Friday evening, I went to the opening ceremonies first. It was a slow start, really just a set of announcements made by the Con Chair. I fidgeted through it because there was a costume contest scheduled to start soon after the opening stuff, and I had a fairly involved costume to get into. I met a couple of livejournal people there, chatted for a couple of minutes, and then ran down to my room to transform myself into Blue Mary Sue, a glittery blue-skinned character written into the Star Trek universe, the last of her kind from a planet called Indigo Prime. I'll post pictures in another entry. I made it back up to the convention floor by 7, and learned that I had a form to fill out in order to participate in the contest. It was being run by a high-energy lady (Kat?) who is a professional costume person; it's her plan to make the costume contest a big yearly part of Context, but this was its first year, and there were only seven contestants. The most outrageous one was worn by Linda Dunn--it was a perfect replica of a costume from the front of a book by Mike Resnick. Eros Ascending, I think. I had already intended to meet Linda's husband, Greg, at the convention--I know him from the Tim Powers email list we're both on--but I didn't know what he looked like, so we stood there chatting for a few minutes before he somehow heard or saw my name and realized who I was and introduced himself.
Long costume contest story short, everyone who participated got a prize, but I got the Judges' Choice award (a book that looks great, but I cannot seem to internalize the name of it!), and Linda rightfully won the award for the Best Costume.
The thing about dressing like a sparkly, blue, vaguely anime-inspired chick early in the evening at a science fiction convention is that you end up meeting *everyone*. I highly recommend it--the ultimate ice-breaker. People were very friendly all the time there, but the costume helped me to mingle in a big way.
I went to a great panel on writing for interactive media, where I saw ssines, zhai, and James Daniel Ross talking about the possibilities for incorporating good story into games, mostly computer games. I have ideas about that from my years of association with Raven Software and my observations of the way things used to work at Id Software back when I lived in Dallas, so it was very cool to hear more about it from people with different affiliations and experiences in the industry. I particularly liked Shawn's thoughts on the future of shorter games (which I immediately thought of in terms of short stories, instead of the more novel-esque long games), and also Erin's opinions on world-building and player self-governance, which I think could bring about social revolutions in the real world as well as online.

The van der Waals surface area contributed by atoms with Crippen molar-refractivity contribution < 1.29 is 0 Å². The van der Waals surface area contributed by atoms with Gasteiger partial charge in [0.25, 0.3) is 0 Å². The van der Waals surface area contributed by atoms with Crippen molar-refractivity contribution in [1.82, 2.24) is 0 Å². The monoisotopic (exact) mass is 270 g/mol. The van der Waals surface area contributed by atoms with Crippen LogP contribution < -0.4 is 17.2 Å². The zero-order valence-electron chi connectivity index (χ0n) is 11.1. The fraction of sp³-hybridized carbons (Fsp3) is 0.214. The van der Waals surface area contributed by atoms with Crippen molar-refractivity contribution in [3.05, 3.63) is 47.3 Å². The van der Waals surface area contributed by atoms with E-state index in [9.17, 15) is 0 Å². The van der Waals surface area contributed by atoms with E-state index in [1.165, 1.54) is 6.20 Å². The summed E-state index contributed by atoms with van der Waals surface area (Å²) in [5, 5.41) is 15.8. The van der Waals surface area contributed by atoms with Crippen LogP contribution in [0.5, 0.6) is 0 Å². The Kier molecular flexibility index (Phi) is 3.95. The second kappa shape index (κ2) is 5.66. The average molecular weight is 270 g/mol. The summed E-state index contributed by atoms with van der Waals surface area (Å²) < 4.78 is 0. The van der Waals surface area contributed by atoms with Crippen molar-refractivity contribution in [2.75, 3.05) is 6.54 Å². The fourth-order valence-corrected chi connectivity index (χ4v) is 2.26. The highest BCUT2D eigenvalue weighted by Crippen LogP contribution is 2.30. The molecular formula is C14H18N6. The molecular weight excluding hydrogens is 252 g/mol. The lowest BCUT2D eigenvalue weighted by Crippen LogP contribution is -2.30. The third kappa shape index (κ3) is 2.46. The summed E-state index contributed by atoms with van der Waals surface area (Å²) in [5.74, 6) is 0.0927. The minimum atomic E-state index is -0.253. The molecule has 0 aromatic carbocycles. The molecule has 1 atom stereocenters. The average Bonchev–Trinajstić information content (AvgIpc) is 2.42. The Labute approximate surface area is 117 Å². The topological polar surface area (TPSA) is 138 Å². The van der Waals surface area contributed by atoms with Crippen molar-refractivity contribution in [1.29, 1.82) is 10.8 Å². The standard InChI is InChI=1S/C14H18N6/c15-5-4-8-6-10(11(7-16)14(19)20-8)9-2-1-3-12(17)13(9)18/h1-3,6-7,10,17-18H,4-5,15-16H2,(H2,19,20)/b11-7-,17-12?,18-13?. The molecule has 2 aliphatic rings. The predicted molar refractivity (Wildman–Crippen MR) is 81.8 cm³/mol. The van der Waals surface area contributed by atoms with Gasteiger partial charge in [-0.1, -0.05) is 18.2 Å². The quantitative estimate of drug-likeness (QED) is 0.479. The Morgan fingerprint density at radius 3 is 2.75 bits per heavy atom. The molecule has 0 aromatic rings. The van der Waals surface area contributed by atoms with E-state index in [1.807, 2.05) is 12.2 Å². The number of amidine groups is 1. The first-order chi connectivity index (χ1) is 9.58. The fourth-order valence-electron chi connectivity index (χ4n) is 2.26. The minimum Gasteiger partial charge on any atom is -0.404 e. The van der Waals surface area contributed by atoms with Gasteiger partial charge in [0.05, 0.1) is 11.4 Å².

After that panel, I wandered down to the room party of the night, where I met hordes of great people, and I apologize in advance to those I will forget, or whose usernames I don't know, but you know how it is, don't you? So, I met las, jasonbsizemore, haceldama, franfriel, and then Tim Waggoner, who doesn't have a livejournal but must be harassed into starting one. I think there might have been an audible click when I met Tim W.; we stood there and talked for a long time that night, and I ended up spending more time with him, throughout the convention, than with any of the other completely fabulous and adorable people I met over the weekend.
Eventually my feet began to rebel against the heels I was wearing with the costume, and I was wiped out from the six hours of driving plus six hours of convention I'd been experiencing for the last twelve hours, so I went down to my room and took about an hour to remove my blue makeup and settle down enough to sleep.
Watch for Part 2, in which I meet Tim Powers, my number one writing idol!